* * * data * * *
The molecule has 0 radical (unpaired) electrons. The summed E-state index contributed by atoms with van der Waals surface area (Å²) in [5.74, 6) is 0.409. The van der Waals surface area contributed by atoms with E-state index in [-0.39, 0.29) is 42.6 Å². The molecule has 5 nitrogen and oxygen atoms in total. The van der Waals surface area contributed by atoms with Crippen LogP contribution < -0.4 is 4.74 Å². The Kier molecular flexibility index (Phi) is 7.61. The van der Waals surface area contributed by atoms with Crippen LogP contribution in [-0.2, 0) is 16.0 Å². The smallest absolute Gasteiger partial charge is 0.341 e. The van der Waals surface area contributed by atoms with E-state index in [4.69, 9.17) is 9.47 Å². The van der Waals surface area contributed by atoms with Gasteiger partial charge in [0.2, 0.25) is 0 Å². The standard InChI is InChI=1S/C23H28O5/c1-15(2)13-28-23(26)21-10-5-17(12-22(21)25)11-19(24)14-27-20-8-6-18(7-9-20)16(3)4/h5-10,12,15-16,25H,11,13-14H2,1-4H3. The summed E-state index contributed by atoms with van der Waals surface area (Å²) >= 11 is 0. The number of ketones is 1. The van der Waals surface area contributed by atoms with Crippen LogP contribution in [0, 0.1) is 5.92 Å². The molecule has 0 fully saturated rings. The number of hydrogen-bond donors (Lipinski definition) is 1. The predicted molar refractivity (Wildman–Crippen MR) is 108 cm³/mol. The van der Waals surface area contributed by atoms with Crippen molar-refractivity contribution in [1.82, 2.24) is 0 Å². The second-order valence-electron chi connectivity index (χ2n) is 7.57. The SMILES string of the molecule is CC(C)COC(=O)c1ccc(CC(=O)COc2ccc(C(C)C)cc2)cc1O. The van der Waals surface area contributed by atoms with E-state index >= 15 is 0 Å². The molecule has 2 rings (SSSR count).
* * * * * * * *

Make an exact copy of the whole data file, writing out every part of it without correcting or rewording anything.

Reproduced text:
The molecule has 0 radical (unpaired) electrons. The summed E-state index contributed by atoms with van der Waals surface area (Å²) in [5.74, 6) is 0.409. The van der Waals surface area contributed by atoms with E-state index in [-0.39, 0.29) is 42.6 Å². The molecule has 5 nitrogen and oxygen atoms in total. The van der Waals surface area contributed by atoms with Crippen LogP contribution < -0.4 is 4.74 Å². The Kier molecular flexibility index (Phi) is 7.61. The van der Waals surface area contributed by atoms with Crippen LogP contribution in [-0.2, 0) is 16.0 Å². The smallest absolute Gasteiger partial charge is 0.341 e. The van der Waals surface area contributed by atoms with E-state index in [4.69, 9.17) is 9.47 Å². The van der Waals surface area contributed by atoms with Gasteiger partial charge in [0.2, 0.25) is 0 Å². The standard InChI is InChI=1S/C23H28O5/c1-15(2)13-28-23(26)21-10-5-17(12-22(21)25)11-19(24)14-27-20-8-6-18(7-9-20)16(3)4/h5-10,12,15-16,25H,11,13-14H2,1-4H3. The summed E-state index contributed by atoms with van der Waals surface area (Å²) >= 11 is 0. The number of ketones is 1. The van der Waals surface area contributed by atoms with Crippen LogP contribution in [0, 0.1) is 5.92 Å². The molecule has 0 fully saturated rings. The number of hydrogen-bond donors (Lipinski definition) is 1. The predicted molar refractivity (Wildman–Crippen MR) is 108 cm³/mol. The van der Waals surface area contributed by atoms with Crippen molar-refractivity contribution in [1.82, 2.24) is 0 Å². The second-order valence-electron chi connectivity index (χ2n) is 7.57. The SMILES string of the molecule is CC(C)COC(=O)c1ccc(CC(=O)COc2ccc(C(C)C)cc2)cc1O. The van der Waals surface area contributed by atoms with E-state index >= 15 is 0 Å². The molecule has 2 rings (SSSR count).